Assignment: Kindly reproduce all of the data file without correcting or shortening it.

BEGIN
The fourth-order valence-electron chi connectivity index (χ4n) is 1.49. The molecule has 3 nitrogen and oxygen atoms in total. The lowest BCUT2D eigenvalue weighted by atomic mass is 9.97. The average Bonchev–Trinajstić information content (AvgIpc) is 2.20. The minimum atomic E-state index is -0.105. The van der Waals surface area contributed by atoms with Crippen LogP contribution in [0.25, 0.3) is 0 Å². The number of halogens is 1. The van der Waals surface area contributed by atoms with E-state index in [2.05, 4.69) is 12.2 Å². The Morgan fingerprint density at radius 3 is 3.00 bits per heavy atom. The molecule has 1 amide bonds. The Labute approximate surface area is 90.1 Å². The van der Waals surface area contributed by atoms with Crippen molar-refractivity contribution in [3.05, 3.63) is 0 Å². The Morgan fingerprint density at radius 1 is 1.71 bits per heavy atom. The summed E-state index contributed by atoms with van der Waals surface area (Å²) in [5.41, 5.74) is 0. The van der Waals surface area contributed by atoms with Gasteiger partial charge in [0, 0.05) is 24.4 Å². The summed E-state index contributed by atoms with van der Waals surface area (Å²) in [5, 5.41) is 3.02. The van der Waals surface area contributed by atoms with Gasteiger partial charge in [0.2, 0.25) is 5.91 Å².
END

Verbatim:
The fourth-order valence-electron chi connectivity index (χ4n) is 1.49. The molecule has 3 nitrogen and oxygen atoms in total. The lowest BCUT2D eigenvalue weighted by atomic mass is 9.97. The average Bonchev–Trinajstić information content (AvgIpc) is 2.20. The minimum atomic E-state index is -0.105. The van der Waals surface area contributed by atoms with Crippen LogP contribution in [0.25, 0.3) is 0 Å². The number of halogens is 1. The van der Waals surface area contributed by atoms with E-state index in [2.05, 4.69) is 12.2 Å². The Morgan fingerprint density at radius 3 is 3.00 bits per heavy atom. The molecule has 1 amide bonds. The Labute approximate surface area is 90.1 Å². The van der Waals surface area contributed by atoms with Crippen molar-refractivity contribution in [3.05, 3.63) is 0 Å². The Morgan fingerprint density at radius 1 is 1.71 bits per heavy atom. The summed E-state index contributed by atoms with van der Waals surface area (Å²) in [5.41, 5.74) is 0. The van der Waals surface area contributed by atoms with Gasteiger partial charge in [0, 0.05) is 24.4 Å². The summed E-state index contributed by atoms with van der Waals surface area (Å²) in [5, 5.41) is 3.02. The van der Waals surface area contributed by atoms with Gasteiger partial charge in [0.2, 0.25) is 5.91 Å².